How Montessori Education Creates Resilient, Competent Adults
by Christa Montague
“The only constant in life is change.”
Over two millennia since Heraclitus penned his famous quote, change is still a constant, and it’s picked up its pace with a vengeance. Today’s children will work in jobs that don’t yet exist, working to solve problems laden with increasingly higher stakes.
So how do we help children grow into adults prepared to take on these challenges? The answer is clear—Montessori education. The Montessori approach is uniquely effective in aiding children of different abilities and backgrounds to grow into resilient, competent, and resourceful individuals who are best equipped to face the challenges of our ever-changing world and to thrive while doing it.
MONTESSORI STUDENTS ARE ENCOURAGED TO EXPLORE AND BE CURIOUS
For children on the path of self-construction, there is no better way to learn than in an environment designed around discovery and guided exploration. Montessori students learn by doing, understanding their own agency, and becoming self-actualized, proactive learners. Students work with their hands with specially created materials, free to repeat tasks, to perfect their movements and achieve exactness, until they are satisfied with their own results.
MONTESSORI STUDENTS ARE ALLOWED TO MAKE CHOICES
Montessori is a dynamic education model where students are given the freedom to choose their own work, to move throughout the environment, to express themselves, to reflect, and to develop according to their own natural plans.
Students who are given choices regarding their decisions and actions feel a sense of control and freedom. Learning to trust in their own inner guide through exploration and trial and error, Montessori students hone skills they will need to navigate life’s challenges and the confidence to make independent decisions.
MONTESSORI EDUCATION FOSTERS SELF-CONFIDENCE AND THE PRIDE OF ACCOMPLISHMENT
Montessori students build confidence through achievement. Three-year olds who successfully walk through a crowded classroom carrying a tray of breakable vases, four-year olds who embroider with real needles, five year olds who help younger children button their jackets—these children feel the satisfaction of knowing that they are competent and capable. Resilience requires having faith in your own abilities.
MONTESSORI EDUCATION PREPARES CHILDREN FOR LIFE
Students don’t just learn how to perform specific skills like tying their shoes and learning to read, they learn how to do things—how to focus, organize their materials, work with others, plan their day, manage their time—executive functioning skills that are necessary to achieve goals and adapt to changing conditions.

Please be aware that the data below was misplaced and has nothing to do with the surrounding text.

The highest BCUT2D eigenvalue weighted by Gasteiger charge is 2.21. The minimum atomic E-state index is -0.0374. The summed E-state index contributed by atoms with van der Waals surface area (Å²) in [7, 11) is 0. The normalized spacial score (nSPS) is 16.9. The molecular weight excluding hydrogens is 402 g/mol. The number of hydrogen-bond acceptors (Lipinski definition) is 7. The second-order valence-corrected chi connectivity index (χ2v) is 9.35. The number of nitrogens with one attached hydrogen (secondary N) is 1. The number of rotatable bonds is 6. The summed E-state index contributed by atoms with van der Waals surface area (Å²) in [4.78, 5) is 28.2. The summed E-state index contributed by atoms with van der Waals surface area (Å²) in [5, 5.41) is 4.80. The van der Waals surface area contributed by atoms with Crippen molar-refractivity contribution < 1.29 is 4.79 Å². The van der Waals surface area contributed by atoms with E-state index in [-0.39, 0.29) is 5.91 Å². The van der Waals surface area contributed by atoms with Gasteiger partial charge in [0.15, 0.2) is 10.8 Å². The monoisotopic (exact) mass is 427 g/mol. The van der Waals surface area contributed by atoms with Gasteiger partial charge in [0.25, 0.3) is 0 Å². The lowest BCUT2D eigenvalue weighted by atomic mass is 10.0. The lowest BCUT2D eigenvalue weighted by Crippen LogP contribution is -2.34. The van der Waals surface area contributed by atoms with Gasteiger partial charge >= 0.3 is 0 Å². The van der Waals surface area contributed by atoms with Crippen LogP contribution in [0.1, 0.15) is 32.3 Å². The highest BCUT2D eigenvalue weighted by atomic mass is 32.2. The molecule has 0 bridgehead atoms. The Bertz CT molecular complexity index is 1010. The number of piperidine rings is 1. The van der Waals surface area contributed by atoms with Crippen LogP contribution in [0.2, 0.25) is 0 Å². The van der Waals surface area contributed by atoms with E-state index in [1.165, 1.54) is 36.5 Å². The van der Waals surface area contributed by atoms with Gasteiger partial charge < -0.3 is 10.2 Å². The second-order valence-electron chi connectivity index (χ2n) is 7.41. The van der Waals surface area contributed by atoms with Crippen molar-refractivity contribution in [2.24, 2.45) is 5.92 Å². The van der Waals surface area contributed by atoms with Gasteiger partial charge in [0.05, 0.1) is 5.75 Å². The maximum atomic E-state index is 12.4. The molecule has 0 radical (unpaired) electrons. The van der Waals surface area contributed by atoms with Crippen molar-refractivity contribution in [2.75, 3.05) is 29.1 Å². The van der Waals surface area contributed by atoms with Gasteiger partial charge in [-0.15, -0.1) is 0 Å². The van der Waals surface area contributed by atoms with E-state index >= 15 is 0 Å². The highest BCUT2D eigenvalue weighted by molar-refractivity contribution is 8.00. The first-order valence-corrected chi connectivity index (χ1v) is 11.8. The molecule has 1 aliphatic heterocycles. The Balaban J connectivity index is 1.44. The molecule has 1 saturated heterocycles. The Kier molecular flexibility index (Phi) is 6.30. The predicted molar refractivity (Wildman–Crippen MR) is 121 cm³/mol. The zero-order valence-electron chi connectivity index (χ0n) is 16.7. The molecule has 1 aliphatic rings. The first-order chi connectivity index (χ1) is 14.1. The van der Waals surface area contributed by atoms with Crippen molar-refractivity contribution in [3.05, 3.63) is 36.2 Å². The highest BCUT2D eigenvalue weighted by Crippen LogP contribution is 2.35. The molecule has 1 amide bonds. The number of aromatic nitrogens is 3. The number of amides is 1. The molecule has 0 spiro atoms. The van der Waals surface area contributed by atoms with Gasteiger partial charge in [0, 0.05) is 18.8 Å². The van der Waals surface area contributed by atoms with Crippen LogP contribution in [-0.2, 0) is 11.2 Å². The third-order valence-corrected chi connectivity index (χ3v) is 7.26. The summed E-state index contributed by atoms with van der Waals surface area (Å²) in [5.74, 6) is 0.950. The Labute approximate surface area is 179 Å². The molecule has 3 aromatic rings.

MONTESSORI STUDENTS ARE GIVEN THE OPPORTUNITY TO MAKE MISTAKES AND TO FIX THEM
Montessori students are given the opportunity to take safe, manageable risks and empowered to fix errors without an adult rushing to their rescue. Montessori students are accountable for their mistakes in countless ways throughout the day. Two-year olds know where to find a cloth so they can clean up their spills, four-year olds are given time to try and work out small social conflicts, six-year olds use self-correcting math works that help them find their own computational errors.
Having the opportunity to recognize, acknowledge, and repair their own mistakes allows for individual dignity, better problem-solving skills, and a greater willingness to take smart risks.
MONTESSORI SCHOOLS AFFIRM AND ACCEPT EACH STUDENT’S INDIVIDUALITY
Each child is encouraged to find their own path and respected as an individual within a community of learners. Students work at their own pace, and adults are encouraged to meet each child where they are in their development growth.
To quote Maria Montessori, “Every child is a unique individual that needs to be understood, respected, admired and unconditionally accepted as a precious gift of life.” This affirmation in who the students are as individuals is an indelible part of fostering resilience.
MONTESSORI CLASSROOMS FOSTER CONNECTION AND A SENSE OF BELONGING
Montessori classrooms are vibrant and complex social communities. Social development is the acquisition of a secure self-construction which enhances cooperative efforts and establishes acceptable behaviors. The mixed-age classrooms and child-centered approach found in Montessori education allow for the students to fulfill their place of belonging as conscious contributors who cooperate freely and who feel a joyous connection with the other members of the class, as well as the world beyond.